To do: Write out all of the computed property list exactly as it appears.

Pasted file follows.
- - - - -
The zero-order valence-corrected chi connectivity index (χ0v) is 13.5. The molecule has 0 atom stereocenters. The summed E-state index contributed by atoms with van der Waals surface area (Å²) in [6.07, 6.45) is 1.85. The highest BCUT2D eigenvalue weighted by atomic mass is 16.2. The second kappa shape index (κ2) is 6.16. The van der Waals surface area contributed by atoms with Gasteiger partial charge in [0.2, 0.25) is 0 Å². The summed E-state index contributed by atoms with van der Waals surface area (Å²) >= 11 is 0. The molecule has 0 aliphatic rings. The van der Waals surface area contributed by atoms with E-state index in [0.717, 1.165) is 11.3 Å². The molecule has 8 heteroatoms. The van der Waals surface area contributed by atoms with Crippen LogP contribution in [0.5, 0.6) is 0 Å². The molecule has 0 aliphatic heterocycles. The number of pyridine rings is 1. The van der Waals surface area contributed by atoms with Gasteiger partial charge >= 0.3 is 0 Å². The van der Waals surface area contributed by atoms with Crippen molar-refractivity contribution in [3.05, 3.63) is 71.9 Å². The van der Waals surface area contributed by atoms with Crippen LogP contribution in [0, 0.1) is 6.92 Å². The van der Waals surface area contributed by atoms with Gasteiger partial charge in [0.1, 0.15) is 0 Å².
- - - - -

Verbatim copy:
The zero-order valence-corrected chi connectivity index (χ0v) is 13.5. The molecule has 0 atom stereocenters. The summed E-state index contributed by atoms with van der Waals surface area (Å²) in [6.07, 6.45) is 1.85. The highest BCUT2D eigenvalue weighted by atomic mass is 16.2. The second kappa shape index (κ2) is 6.16. The van der Waals surface area contributed by atoms with Gasteiger partial charge in [0.2, 0.25) is 0 Å². The summed E-state index contributed by atoms with van der Waals surface area (Å²) >= 11 is 0. The molecule has 0 aliphatic rings. The van der Waals surface area contributed by atoms with E-state index in [0.717, 1.165) is 11.3 Å². The molecule has 8 heteroatoms. The van der Waals surface area contributed by atoms with Crippen LogP contribution in [0.5, 0.6) is 0 Å². The molecule has 0 aliphatic heterocycles. The number of pyridine rings is 1. The van der Waals surface area contributed by atoms with Gasteiger partial charge >= 0.3 is 0 Å². The van der Waals surface area contributed by atoms with Crippen molar-refractivity contribution in [3.05, 3.63) is 71.9 Å². The van der Waals surface area contributed by atoms with Crippen LogP contribution in [0, 0.1) is 6.92 Å². The van der Waals surface area contributed by atoms with Gasteiger partial charge in [0.1, 0.15) is 0 Å².